reported about TIFF Bell Lightbox’s upcoming exhibit, “Designing 007: Fifty Years of Bond Style,” back in April, TIFF recently announced some extra additions to the Bond bonanza, which kicks off Oct. 26, including three TIFF Cinematheque film programmes. In tribute to the suave spy, we present our favourite not-so-debonair deaths."> reported about TIFF Bell Lightbox’s upcoming exhibit, “Designing 007: Fifty Years of Bond Style,” back in April, TIFF recently announced some extra additions to the Bond bonanza, which kicks off Oct. 26, including three TIFF Cinematheque film programmes. In tribute to the suave spy, we present our favourite not-so-debonair deaths." />

License to kill: our favourite 007 death scenes


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Though we reported about TIFF Bell Lightbox’s upcoming exhibit, “Designing 007: Fifty Years of Bond Style,” back in April, TIFF recently announced some extra additions to the Bond bonanza, which kicks off Oct. 26, including three TIFF Cinematheque film programmes. In tribute to the suave spy, we present our favourite not-so-debonair deaths.

Dr. No (1962)

Obviously, you can’t tell Dr. No to get a grip, which is too bad, because it’s possible that if he didn’t have those weird metal hands, he would have stood a chance in that nuclear reactor (assuming he would have survived the ass-whupping from 007). But, alas, he is boiled alive, despite nuclear technology worthy of Homer Simpson.

 

Goldfinger (1964)

Firing Goldfinger’s gun probably wasn’t the best plan, because Bond could have been sucked out of the plane just as easily as Goldfinger. But he’s Bond, James Bond, so he’s got reflexes like a cat and is able to easily withstand the extreme depressurization. Unfortunately, the villain is not so lucky, and is deflated like a rushed soufflé.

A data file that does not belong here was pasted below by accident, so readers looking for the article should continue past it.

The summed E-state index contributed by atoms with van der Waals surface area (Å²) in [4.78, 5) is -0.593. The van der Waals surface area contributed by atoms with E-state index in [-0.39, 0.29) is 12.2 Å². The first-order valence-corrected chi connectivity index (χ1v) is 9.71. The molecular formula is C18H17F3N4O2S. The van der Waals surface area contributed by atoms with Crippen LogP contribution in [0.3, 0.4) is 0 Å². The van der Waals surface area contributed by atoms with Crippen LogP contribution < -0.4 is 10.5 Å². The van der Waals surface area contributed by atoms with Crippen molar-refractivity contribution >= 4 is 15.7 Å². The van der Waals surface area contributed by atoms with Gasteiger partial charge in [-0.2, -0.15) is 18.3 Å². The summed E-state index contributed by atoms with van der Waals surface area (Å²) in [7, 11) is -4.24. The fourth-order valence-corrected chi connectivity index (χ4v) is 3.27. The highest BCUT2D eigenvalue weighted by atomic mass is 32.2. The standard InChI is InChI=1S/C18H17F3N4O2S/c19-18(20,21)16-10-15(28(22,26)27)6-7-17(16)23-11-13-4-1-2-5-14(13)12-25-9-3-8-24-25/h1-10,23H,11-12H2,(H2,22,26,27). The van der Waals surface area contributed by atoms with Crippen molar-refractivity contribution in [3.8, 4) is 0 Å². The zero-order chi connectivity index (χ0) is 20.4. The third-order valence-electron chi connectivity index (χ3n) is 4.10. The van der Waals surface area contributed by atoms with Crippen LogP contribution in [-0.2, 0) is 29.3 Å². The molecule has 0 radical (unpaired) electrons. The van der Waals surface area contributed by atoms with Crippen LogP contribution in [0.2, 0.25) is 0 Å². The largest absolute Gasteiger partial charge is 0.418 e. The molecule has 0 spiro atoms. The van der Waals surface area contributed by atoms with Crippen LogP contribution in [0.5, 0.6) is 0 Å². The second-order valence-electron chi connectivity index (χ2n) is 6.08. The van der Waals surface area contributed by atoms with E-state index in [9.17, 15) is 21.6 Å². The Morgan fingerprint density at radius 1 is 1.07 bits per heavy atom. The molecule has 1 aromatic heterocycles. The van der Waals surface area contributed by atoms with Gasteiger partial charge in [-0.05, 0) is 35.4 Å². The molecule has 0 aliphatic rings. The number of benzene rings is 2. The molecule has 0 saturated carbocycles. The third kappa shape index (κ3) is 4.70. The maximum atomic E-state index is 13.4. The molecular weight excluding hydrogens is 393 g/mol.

Diamonds are Forever (1971)

In a Scooby-Doo-esque scene, Mr. Wint and Mr. Kidd pose as waiters serving up a gourmet meal to Bond and his female companion, which includes the ol’ bomb-in-a-cake trick. Bond catches onto them because he recognizes their cologne (apparently not their faces), and next thing you know, Mr. Kidd is getting ready to throw flaming shish kebabs at Bond. Luckily, Bond douses him with some booze and he combusts into flames. Then, Bond gives the ultimate wedgie to Wint (Bruce Glover, Crispin Glover’s father) before he straps a crotch bomb onto him and somersaults him into the dark sea.

 

Live and Let Die (1973)

In the bizarro world of Goldfinger, the drug lord, Kananga, dies from a case of inflation. That’s right. Bond stuffs some sort of bullet in his mouth as they’re brawling under water in a shark tank (the shark, for unknown reasons, leaves them alone to duke it out), causing Kananga first to inflate like one of those Macy Thanksgiving Parade balloons and then bursting just as quickly. Weird.

 

For Your Eyes Only (1981)

In what’s probably one of the slowest (read: boring) death scenes ever, Bond’s arch-nemesis, Blofeld (Mike Myers’ obvious inspiration for Dr. Evil, cat and all), who’s now wheelchair-bound, hijacks Bond’s chopper via remote. Bond regains control — not before doing some fancy “look at me!” death-defying stunts — and picks up Blofeld’s chair with the helicopter and drops him down a factory smokestack. Gotta love that closing ’80s music that makes sure we know Bond is in charge.

TIFF Bell Lightbox, 350 King St. W., Oct. 26-Jan. 20

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